Revamped London Secret Garden May Grow on Broadway


February 28, 2001

The Royal Shakespeare Company's production of the Marsha Norman-Lucy Simon musical The Secret Garden — which transferred to the West End of London on Feb. 17, opening on Feb. 27 — may be headed to Broadway, only a decade after the original version of the show won Tony Awards for Norman, star Daisy Eagen and set designer Heidi Landesman.

The Royal Shakespeare Company's production of the Marsha Norman-Lucy Simon musical The Secret Garden — which transferred to the West End of London on Feb. 17, opening on Feb. 27 — may be headed to Broadway, only a decade after the original version of the show won Tony Awards for Norman, star Daisy Eagen and set designer Heidi Landesman.

Mark Cuddy, the artistic director of the Geva Theatre in Rochester, New York, told Playbill On-Line on Feb. 27, that the company had been planning to stage The Secret Garden in spring 2001. However, as a press release put it, "Due to the recent success of the newly reissued version of The Secret Garden [in England], the show's producers have made the decision to take the show straight to Broadway next season. This decision prevents a regional theatre, such as Geva, from performing the show until the Broadway run has finished.

Cuddy said The Nederlander Organization was producing the new Garden. The musical tells the story of spoilt orphan Mary Lennox and her sickly cousin Colin. After the death of her parents, Mary is brought back from India to live in her uncle's house in England, but she is desperately unhappy until one day she discovers the key to a secret garden.

"It's been made a much more linear story," Cuddy said of the new version. With the exception of Mary's deceased parents, the ghost characters have been banished, he said, and the cast now features numerous female servants and male gardeners. The latter menials take part in a couple of new production numbers.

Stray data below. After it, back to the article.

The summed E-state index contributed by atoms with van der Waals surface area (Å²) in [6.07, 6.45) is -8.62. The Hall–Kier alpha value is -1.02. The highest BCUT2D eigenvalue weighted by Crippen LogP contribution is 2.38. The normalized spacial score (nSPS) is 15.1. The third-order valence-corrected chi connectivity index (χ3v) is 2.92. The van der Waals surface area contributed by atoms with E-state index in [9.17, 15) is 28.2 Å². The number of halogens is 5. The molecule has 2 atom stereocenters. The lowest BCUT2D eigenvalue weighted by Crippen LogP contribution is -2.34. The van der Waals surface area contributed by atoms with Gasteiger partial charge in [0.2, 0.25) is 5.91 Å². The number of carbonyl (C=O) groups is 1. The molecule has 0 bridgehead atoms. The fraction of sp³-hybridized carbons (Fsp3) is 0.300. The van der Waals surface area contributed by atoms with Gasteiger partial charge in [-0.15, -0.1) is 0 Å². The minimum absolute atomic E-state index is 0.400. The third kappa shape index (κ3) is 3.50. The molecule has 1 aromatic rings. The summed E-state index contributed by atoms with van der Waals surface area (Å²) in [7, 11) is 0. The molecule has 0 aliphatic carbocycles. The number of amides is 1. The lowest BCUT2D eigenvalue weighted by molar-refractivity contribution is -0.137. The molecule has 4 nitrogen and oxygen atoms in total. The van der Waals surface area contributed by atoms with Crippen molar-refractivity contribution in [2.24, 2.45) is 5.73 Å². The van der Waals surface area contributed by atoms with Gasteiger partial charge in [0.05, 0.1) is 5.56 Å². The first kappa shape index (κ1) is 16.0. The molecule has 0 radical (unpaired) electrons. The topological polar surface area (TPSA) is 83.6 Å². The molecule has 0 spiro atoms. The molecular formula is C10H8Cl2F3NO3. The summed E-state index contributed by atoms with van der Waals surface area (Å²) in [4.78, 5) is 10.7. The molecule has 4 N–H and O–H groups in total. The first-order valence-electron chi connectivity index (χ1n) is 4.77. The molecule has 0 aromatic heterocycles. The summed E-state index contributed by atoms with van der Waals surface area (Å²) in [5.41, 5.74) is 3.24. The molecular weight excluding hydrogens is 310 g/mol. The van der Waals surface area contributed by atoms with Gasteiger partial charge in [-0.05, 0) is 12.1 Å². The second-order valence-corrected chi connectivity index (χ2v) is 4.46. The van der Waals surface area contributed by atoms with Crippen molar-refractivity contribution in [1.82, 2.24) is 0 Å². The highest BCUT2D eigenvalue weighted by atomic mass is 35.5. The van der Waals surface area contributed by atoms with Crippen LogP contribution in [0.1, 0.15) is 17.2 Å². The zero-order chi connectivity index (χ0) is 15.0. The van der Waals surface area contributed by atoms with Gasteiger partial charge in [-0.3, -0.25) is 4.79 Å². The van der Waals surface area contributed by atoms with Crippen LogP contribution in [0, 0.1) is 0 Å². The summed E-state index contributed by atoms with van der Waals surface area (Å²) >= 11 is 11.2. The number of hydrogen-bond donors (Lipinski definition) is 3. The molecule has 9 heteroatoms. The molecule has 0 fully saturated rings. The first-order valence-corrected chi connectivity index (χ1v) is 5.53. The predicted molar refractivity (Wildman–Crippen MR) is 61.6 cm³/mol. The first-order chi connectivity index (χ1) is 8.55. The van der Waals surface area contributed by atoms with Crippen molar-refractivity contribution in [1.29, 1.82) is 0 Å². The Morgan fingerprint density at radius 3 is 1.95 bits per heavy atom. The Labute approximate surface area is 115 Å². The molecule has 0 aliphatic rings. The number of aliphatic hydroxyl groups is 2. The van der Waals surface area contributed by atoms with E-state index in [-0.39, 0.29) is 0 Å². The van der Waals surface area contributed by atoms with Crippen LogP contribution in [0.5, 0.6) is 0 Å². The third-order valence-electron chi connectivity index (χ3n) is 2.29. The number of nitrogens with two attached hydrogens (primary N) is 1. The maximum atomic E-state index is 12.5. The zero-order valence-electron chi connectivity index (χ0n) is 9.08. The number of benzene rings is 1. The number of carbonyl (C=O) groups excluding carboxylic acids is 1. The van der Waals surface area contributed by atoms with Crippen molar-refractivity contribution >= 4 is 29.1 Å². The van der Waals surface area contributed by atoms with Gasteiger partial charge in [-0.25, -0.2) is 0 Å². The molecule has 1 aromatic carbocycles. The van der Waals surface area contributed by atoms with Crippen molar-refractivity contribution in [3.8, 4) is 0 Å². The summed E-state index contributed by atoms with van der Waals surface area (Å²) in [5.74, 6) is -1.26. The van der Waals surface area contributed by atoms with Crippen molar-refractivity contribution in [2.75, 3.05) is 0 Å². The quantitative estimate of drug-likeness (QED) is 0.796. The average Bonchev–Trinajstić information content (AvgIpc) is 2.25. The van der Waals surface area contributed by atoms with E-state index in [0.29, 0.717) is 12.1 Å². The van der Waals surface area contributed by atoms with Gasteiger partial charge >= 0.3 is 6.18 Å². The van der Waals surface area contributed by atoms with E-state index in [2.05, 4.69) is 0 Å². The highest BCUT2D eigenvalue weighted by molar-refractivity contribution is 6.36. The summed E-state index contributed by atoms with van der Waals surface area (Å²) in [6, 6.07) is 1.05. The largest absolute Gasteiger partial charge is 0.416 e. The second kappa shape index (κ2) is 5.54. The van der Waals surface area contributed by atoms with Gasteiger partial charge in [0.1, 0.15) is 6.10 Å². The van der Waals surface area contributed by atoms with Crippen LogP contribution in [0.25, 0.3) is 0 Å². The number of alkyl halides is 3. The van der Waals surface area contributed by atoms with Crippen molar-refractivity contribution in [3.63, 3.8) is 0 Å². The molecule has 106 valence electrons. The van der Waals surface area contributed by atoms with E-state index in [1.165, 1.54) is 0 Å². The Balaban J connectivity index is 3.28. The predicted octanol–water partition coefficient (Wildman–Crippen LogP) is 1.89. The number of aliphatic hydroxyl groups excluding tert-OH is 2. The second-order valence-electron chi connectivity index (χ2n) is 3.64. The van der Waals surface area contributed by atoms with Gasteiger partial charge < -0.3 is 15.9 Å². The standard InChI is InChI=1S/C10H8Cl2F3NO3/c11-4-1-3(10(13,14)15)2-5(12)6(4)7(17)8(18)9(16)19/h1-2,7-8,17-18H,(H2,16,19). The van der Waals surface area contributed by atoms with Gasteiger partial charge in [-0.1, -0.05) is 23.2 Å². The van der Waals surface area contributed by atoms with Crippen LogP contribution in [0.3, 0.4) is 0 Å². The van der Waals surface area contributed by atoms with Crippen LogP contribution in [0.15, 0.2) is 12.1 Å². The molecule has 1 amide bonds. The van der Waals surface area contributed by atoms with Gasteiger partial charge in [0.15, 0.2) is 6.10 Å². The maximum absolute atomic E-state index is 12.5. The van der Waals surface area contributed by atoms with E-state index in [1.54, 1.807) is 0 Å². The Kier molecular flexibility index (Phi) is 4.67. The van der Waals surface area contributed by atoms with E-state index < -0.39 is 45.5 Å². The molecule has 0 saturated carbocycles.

The involved members of the Nederlanders were out of town and could not be reached for comment. Norman's agent was in London for the opening of The Secret Garden.

Philip Quast, Peter Polycarpou and Linzi Hateley star in the London production at the Aldwych Theatre. The full cast features Quast (as Archibald Craven), Polycarpou (Dr. Neville Craven), Hateley (Martha), Meredith Braun (Lily), Craig Purnell (Dickon), Freddie Davies (Ben Weatherstaff), Dilys Laye (Mrs. Medlock), Alistair Robins (Captain Albert Lennox) and Carmen Cusack (Rose). The original three teams of children, playing the roles of Mary Lennox and Colin Craven, are Natalie Morgan and Luke Newberry, Tamsin Egerton Dick and Eddie Brown, and Eliza Caird and Adam Clarke.

The stage musical is adapted from Frances Hodgson Burnett's classic 1911 novel by Pulitzer Prize-winning author Marsha Norman, who has written both the book and lyrics. The music is by Lucy Simon, who was nominated for a Tony Award for the score when the show was produced on Broadway in 1991. The production features musical staging and choreography by Gillian Lynne, with design by Anthony Ward. It is directed by the RSC's artistic director Adrian Noble. Lighting is by Chris Parry, orchestrations by William David Brohn, musical supervision by Chris Walker, sound design by Andrew Bruce and Terry Jardine and musical direction by John Woolf.

The Secret Garden is the RSC's first musical for more than a decade. It opened on Nov. 28, 2000, at the Royal Shakespeare Theatre in Stratford, where it has broken all box office records. The transfer to the West End will mark the return of the RSC to the Aldwych Theatre, which was the company's London home from 1960 to 1981.

—By Robert Simonson
and Terri Paddock